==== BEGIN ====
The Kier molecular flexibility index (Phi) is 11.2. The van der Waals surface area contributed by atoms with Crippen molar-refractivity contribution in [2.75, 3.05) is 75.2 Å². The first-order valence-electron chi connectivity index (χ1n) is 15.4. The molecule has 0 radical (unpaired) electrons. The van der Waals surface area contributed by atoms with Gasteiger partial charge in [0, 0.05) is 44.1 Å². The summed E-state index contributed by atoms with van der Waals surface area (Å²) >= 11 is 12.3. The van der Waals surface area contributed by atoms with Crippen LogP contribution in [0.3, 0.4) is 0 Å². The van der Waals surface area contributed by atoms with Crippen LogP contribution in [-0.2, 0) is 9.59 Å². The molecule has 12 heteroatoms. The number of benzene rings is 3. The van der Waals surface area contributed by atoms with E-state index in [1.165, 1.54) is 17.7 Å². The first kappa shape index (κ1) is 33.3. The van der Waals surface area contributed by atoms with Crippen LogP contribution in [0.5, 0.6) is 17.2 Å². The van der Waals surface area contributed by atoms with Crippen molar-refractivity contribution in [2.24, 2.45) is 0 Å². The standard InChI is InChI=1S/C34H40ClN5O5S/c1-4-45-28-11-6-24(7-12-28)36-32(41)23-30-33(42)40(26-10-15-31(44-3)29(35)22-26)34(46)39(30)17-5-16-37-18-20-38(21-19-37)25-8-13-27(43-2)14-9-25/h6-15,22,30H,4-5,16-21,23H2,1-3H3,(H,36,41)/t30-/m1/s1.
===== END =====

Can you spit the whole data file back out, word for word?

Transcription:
The Kier molecular flexibility index (Phi) is 11.2. The van der Waals surface area contributed by atoms with Crippen molar-refractivity contribution in [2.75, 3.05) is 75.2 Å². The first-order valence-electron chi connectivity index (χ1n) is 15.4. The molecule has 0 radical (unpaired) electrons. The van der Waals surface area contributed by atoms with Gasteiger partial charge in [0, 0.05) is 44.1 Å². The summed E-state index contributed by atoms with van der Waals surface area (Å²) >= 11 is 12.3. The van der Waals surface area contributed by atoms with Crippen LogP contribution in [0.3, 0.4) is 0 Å². The van der Waals surface area contributed by atoms with Crippen LogP contribution in [-0.2, 0) is 9.59 Å². The molecule has 12 heteroatoms. The number of benzene rings is 3. The van der Waals surface area contributed by atoms with E-state index in [1.165, 1.54) is 17.7 Å². The first kappa shape index (κ1) is 33.3. The van der Waals surface area contributed by atoms with Crippen LogP contribution in [0.5, 0.6) is 17.2 Å². The van der Waals surface area contributed by atoms with Crippen molar-refractivity contribution in [2.24, 2.45) is 0 Å². The standard InChI is InChI=1S/C34H40ClN5O5S/c1-4-45-28-11-6-24(7-12-28)36-32(41)23-30-33(42)40(26-10-15-31(44-3)29(35)22-26)34(46)39(30)17-5-16-37-18-20-38(21-19-37)25-8-13-27(43-2)14-9-25/h6-15,22,30H,4-5,16-21,23H2,1-3H3,(H,36,41)/t30-/m1/s1.